Even though DBS can now do what cable does-deliver local broadcast stations to consumers-cable operators are not seeing satellite services denting their subscription levels. Yet.
The quarter just ended March 31 is the first full reporting period in which DBS operators DirecTV and EchoStar began offering the local affiliates of four major broadcast networks to their customers. Previously, DBS customers either had to hook old-fashioned rabbit ears to their high-tech digital satellite receivers or, in the case of an estimated 3 million homes, subscribe to both cable and DBS to get the stations in their area.
Certainly, the DBS companies are seeing stronger results since they started adding ABC, NBC, CBS and FOX stations to their lineups late last year. DirecTV says it added 405,000 subscribers during the three months ended March 31.
That's 33% more units than the 304,000 subscribers the company added during the same period last year. EchoStar wouldn't disclose its sub counts until it posted full financial results. But Bear, Stearns & Co. satellite analyst Vijay Jayant believes the company added 400,000 units to reach 4.1 million subs. That's 23% more than the company added during last year's first quarter.
But the gains aren't big enough to show up as pains for cable operators so far. Only Time Warner Cable has reported first-quarter results, posting internal subscriber growth of 1.8%. That's on par with the company's performance last year. Other companies that haven't yet posted figures weren't willing to disclose subscriber results but said they haven't experienced any sudden downturn. Comcast President Brian Roberts said his company is seeing its best basic growth in years.
Added PaineWebber media analyst Tom Eagan, who's hearing the same thing from MSOs, "I'm a little bit beguiled.''
That's because DBS companies fought so desperately to get access to the stations. DBS executives, particularly EchoStar Chairman Charlie Ergen, argued that their inability to get rights to distribute local stations was a tremendous disadvantage that stunted their growth in cities and suburbs. Cable industry ads heavily emphasized how subscribers switching to DBS could lose their local stations.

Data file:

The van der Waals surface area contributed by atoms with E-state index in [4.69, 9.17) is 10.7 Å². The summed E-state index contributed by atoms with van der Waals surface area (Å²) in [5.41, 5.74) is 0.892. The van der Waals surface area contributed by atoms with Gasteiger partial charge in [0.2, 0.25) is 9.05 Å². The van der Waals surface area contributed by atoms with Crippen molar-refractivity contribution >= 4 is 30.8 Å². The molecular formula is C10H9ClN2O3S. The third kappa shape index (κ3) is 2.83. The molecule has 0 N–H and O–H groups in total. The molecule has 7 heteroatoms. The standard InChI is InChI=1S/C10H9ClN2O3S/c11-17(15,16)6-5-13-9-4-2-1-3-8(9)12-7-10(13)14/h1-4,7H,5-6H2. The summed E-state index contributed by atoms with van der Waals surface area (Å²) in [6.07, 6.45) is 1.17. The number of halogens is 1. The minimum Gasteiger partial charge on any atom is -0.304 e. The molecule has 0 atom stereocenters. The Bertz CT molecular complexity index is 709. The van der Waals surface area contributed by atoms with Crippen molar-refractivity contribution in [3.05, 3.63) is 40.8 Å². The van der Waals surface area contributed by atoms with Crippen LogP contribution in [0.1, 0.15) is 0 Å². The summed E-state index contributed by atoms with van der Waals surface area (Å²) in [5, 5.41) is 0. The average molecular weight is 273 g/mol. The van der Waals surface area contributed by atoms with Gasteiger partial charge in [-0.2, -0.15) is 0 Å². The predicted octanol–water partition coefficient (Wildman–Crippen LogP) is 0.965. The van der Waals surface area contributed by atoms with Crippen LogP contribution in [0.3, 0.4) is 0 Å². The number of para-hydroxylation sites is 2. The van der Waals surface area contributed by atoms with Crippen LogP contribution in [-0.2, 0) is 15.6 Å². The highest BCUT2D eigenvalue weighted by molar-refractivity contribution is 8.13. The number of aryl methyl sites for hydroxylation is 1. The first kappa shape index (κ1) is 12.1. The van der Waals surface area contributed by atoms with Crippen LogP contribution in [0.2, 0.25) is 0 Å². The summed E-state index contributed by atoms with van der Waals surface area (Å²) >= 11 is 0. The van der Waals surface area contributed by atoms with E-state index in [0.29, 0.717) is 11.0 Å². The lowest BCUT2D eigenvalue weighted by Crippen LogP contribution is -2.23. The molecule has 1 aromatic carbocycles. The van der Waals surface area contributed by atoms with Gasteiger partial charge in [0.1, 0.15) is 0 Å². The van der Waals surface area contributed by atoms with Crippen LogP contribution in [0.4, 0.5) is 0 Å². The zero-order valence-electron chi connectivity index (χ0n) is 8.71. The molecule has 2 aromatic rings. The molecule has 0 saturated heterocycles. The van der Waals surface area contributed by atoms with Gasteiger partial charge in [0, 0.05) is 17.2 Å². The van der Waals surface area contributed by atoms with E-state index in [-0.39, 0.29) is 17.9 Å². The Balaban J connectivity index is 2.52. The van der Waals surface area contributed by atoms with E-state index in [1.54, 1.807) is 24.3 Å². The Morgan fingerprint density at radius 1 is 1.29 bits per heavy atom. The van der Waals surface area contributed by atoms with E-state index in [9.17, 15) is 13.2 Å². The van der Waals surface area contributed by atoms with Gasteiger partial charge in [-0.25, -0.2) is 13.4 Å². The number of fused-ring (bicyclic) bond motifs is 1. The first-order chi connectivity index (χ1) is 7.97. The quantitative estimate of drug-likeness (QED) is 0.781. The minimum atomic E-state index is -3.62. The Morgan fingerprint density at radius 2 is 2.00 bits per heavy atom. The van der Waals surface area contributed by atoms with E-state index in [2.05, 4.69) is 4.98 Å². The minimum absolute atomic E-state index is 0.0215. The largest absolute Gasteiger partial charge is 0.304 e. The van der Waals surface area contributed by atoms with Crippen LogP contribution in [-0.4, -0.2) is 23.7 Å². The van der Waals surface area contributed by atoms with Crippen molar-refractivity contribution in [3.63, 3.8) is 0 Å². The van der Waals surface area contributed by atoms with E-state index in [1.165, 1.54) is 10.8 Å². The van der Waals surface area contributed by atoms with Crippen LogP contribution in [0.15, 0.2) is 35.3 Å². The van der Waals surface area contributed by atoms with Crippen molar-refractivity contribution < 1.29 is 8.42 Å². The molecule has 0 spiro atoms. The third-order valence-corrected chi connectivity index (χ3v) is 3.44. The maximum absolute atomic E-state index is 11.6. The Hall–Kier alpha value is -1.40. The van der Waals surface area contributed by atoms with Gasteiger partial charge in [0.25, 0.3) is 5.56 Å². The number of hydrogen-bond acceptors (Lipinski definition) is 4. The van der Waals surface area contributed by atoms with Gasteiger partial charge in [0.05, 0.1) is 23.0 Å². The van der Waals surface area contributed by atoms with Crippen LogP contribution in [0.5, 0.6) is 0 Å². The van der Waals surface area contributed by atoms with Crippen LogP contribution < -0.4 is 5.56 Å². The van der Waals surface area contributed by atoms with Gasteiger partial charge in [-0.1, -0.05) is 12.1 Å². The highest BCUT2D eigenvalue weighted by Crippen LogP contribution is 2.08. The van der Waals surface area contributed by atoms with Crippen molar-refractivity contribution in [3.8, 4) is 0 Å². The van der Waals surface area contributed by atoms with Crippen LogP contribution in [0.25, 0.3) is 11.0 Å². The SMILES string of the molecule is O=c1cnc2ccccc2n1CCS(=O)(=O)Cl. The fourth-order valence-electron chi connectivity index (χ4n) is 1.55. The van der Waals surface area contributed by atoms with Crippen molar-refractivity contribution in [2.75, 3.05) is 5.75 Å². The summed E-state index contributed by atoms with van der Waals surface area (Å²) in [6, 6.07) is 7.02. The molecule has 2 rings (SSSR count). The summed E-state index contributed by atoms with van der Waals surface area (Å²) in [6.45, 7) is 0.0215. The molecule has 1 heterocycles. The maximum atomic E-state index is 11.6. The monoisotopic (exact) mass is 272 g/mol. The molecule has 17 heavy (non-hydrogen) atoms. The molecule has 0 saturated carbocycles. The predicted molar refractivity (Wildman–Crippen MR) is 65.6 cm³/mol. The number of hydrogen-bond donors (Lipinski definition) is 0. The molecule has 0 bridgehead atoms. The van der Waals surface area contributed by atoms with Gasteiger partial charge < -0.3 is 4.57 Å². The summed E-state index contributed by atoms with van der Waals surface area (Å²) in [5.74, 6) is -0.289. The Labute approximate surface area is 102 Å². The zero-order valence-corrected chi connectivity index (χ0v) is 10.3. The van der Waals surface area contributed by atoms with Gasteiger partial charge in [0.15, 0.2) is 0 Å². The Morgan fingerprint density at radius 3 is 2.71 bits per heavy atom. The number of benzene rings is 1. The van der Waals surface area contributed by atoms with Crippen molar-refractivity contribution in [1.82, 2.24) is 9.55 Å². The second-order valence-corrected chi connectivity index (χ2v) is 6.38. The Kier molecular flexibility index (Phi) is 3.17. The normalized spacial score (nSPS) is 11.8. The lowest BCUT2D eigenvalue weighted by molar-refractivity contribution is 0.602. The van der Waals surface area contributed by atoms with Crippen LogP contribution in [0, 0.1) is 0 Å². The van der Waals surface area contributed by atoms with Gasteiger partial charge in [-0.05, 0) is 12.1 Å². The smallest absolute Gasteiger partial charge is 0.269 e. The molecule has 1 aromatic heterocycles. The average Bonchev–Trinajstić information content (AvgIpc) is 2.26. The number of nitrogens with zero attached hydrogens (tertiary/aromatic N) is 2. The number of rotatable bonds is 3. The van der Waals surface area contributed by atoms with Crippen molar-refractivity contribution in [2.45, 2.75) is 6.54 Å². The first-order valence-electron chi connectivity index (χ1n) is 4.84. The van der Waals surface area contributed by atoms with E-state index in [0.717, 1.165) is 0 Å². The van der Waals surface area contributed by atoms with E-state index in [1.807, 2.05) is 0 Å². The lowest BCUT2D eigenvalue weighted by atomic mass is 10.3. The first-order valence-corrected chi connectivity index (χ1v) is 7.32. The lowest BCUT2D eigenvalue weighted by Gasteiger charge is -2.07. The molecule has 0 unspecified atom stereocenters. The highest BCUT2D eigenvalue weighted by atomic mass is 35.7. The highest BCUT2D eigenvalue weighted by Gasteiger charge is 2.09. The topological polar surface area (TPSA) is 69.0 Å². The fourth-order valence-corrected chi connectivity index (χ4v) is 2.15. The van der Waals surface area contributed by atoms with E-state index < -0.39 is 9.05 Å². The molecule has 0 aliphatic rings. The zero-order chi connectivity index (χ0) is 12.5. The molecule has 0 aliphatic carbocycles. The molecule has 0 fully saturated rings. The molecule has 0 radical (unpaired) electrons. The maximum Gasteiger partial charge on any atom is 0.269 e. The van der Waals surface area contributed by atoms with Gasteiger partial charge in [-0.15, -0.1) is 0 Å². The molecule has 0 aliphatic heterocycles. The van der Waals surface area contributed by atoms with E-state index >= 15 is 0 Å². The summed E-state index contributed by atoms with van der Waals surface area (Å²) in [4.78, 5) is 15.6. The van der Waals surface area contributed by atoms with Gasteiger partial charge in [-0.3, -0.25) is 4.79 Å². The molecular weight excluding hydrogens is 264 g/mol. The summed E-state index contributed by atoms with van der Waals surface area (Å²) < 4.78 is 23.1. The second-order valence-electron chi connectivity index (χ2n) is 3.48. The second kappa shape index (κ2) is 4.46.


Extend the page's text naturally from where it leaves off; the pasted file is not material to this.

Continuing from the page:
But the DBS companies successfully lobbied Congress to get access to the stations, and, in November and December, DirecTV and EchoStar started distributing the four network affiliates.
Markets range from the largest, New York, to the smallest, Raleigh, N.C.
Analysts estimate that 25% to 30% of the 12 million DBS subscribers also pay for some level of cable service in order to get local stations. That equates to 2% of cable's subscriber base that could flee quickly.
The damage may come later. The rollouts are relatively new. The local service started in a couple of markets for EchoStar and DirecTV in November and December, and not all cities have received service. EchoStar still has a few of its 33 targeted markets left to go. For its part, DirecTV, with less satellite capacity to devote to local signals, has completed the launch in its 22 markets.
Also, and perhaps significantly, The WB and UPN affiliates are absent from the packages.
A lot of EchoStar's growth could be coming not from cable but from existing DBS customers from the dwindling Primestar. That failed service was sold last year to DirecTV, which is pushing to convert those customers to its service. So far about 1.4 million of Primestar's 2.3 million subscribers have signed off, but DirecTV has picked up only 700,000.
Another factor is cable operators' deployment of digital and its fat packages of movie channels plus some "basic" channels. "The cable guys contend, where they're doing digital boxes, they've cut DBS' growth rates in half," said Sanford Bernstein & Co. media analyst Tom Wolzien.
Eagan is particularly interested in the results of two companies with heavy presence in Los Angeles: Adelphia Communcations and Charter Communications. That's largely because Los Angeles was among the first markets in which the DBS companies launched local service. But it's also a market of single-family homes, rather than apartments, and full of heavy entertainment consumers.
But also Charter and particularly Adelphia inherited some weak systems in the market in recent acquisitions. "Adelphia is only 550 MHz in most of its plant," Eagan said. The industry standard is now 750 to 860 MHz. "I am most concerned for Adelphia. I would have a similar concern for Charter." Both companies will disclose results within three weeks.